Mammals of Pennsylvania and New Jersey



Black Bear

Background Information

The American black bear is located through much of Canada and the mountains of western and eastern United States. It is the smallest of the North American bear family. Bears are hunted for their fur and meat during a hunting season. Hunters have to get a license to shoot black bears. They are protected in Canada's and the United States' national parks. The teddy bear was made by a toymaker after a black bear cub that wandered up to President Teddy Roosevelt on a hunting trip.

Physical Features

When walking, black bears are about 3 feet tall. The length of their bodies ranges between 4 - 6 feet. Their fur is mostly black. However, some black bears have gray or brown coats of fur. They have long claws that are used for climbing trees, digging in the soil, killing food, or protecting themselves. They have sharp teeth and powerful jaws. The female bear weighs over 100 pounds. The male bear can weigh up to 300 pounds.

Life Cycle

Black bears mate after 5 years during our summer months. It takes about 8 months for the cubs to develop. Birth takes place during the winter months of January or February within the mother's den. Two to three cubs are born blind and without fur. The mother feeds and keeps the cubs warm. They feed from mother's milk from 6 to 8 month's. This means that cubs spend two winter seasons in the mother's den. After that, they find their own homes and hunting grounds. Black bears live for about 25 years.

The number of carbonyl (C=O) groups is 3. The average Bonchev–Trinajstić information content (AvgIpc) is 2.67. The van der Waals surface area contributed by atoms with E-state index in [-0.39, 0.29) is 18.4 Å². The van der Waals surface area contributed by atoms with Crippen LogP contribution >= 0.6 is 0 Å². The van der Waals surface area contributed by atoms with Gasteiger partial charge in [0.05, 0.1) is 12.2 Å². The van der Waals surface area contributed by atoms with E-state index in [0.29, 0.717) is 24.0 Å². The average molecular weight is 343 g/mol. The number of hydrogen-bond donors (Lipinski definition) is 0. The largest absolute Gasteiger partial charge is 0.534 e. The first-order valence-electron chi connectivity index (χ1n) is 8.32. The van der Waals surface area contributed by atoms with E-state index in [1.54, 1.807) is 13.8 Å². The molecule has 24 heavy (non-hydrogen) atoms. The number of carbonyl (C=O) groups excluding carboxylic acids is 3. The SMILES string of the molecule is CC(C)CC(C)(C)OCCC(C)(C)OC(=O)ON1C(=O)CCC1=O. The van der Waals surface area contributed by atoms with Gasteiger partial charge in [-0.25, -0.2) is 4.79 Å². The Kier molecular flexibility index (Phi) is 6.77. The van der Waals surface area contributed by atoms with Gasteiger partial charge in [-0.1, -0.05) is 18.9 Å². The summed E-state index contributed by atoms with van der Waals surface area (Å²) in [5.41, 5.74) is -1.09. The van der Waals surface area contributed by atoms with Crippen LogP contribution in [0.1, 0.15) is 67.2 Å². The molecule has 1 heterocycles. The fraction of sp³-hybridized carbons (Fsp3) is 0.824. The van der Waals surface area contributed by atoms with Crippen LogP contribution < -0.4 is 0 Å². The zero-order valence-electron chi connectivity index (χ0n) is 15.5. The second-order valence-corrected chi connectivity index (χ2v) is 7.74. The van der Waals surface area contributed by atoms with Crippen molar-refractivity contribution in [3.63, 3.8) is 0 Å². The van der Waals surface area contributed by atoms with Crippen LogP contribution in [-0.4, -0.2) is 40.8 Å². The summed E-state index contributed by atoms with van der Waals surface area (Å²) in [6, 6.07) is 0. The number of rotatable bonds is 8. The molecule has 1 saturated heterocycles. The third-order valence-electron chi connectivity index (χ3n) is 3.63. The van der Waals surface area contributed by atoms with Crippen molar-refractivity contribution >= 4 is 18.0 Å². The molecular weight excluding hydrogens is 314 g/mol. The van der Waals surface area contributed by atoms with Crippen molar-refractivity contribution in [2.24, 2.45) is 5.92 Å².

When they are old enough, black bears live alone. They prefer living in the forests and woodlands. Female bears cover a smaller territory than males. That is because females have cubs to feed and protect. A female black bear does not share her territory. Males share up to as much as 200 square miles of their territory.

When cold weather begins, black bears find protected places for their homes, or dens. They make homes in hollow logs, in caves, under large fallen trees, or in burrows that it digs. Black bear do not really hibernate. They stay in their dens and are usually awake. However, they are not active. When they come out of their dens in the spring, they are very thin and very, very hungry.


Black bears use their claws, paws and jaws to get their food. Black bears are omnivores. Being an omnivore means that black bears eat both meat and plants. Bears climb trees by using a bear hug. They use their powerful claws and paws to climb up a tree. They are looking for birds' eggs and beehives. They always back down the tree.

They will also eat smaller mammals such as porcupines and beavers. Black bears also fish by diving or wading in water. They will rip apart rotten logs to eat insects and grubs. Black bears will also eat twigs, buds, nuts, fruit, and tender roots. They have been known to eat part of trees just beneath the tree.

  © Dr. Randall Pellow, 2005